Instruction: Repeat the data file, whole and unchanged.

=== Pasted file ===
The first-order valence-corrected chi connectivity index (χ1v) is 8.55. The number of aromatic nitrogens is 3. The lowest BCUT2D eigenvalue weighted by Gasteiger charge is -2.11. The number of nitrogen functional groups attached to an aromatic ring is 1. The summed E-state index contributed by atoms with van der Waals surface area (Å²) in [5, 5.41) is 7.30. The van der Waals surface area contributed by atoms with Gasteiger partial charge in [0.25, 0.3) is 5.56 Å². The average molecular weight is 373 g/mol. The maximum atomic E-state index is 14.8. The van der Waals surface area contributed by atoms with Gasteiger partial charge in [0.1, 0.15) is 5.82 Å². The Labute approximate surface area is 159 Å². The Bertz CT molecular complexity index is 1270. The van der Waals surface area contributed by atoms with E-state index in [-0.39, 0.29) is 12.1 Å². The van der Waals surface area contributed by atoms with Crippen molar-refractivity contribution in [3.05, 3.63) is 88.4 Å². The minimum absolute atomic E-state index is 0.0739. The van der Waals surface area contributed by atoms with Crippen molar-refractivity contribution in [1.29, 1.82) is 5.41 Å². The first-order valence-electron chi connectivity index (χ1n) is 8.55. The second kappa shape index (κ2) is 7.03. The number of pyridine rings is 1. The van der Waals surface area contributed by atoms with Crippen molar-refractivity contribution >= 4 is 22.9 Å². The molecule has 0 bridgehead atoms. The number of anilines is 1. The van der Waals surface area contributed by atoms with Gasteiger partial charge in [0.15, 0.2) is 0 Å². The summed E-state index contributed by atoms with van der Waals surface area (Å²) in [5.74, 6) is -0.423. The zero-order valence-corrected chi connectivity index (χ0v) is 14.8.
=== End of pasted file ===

The first-order valence-corrected chi connectivity index (χ1v) is 8.55. The number of aromatic nitrogens is 3. The lowest BCUT2D eigenvalue weighted by Gasteiger charge is -2.11. The number of nitrogen functional groups attached to an aromatic ring is 1. The summed E-state index contributed by atoms with van der Waals surface area (Å²) in [5, 5.41) is 7.30. The van der Waals surface area contributed by atoms with Gasteiger partial charge in [0.25, 0.3) is 5.56 Å². The average molecular weight is 373 g/mol. The maximum atomic E-state index is 14.8. The van der Waals surface area contributed by atoms with Gasteiger partial charge in [0.1, 0.15) is 5.82 Å². The Labute approximate surface area is 159 Å². The Bertz CT molecular complexity index is 1270. The van der Waals surface area contributed by atoms with E-state index in [-0.39, 0.29) is 12.1 Å². The van der Waals surface area contributed by atoms with Crippen molar-refractivity contribution in [3.05, 3.63) is 88.4 Å². The minimum absolute atomic E-state index is 0.0739. The van der Waals surface area contributed by atoms with Crippen molar-refractivity contribution in [1.29, 1.82) is 5.41 Å². The first-order valence-electron chi connectivity index (χ1n) is 8.55. The second kappa shape index (κ2) is 7.03. The number of pyridine rings is 1. The van der Waals surface area contributed by atoms with Crippen molar-refractivity contribution >= 4 is 22.9 Å². The molecule has 0 bridgehead atoms. The number of anilines is 1. The van der Waals surface area contributed by atoms with Gasteiger partial charge in [0.15, 0.2) is 0 Å². The summed E-state index contributed by atoms with van der Waals surface area (Å²) in [5.74, 6) is -0.423. The zero-order valence-corrected chi connectivity index (χ0v) is 14.8.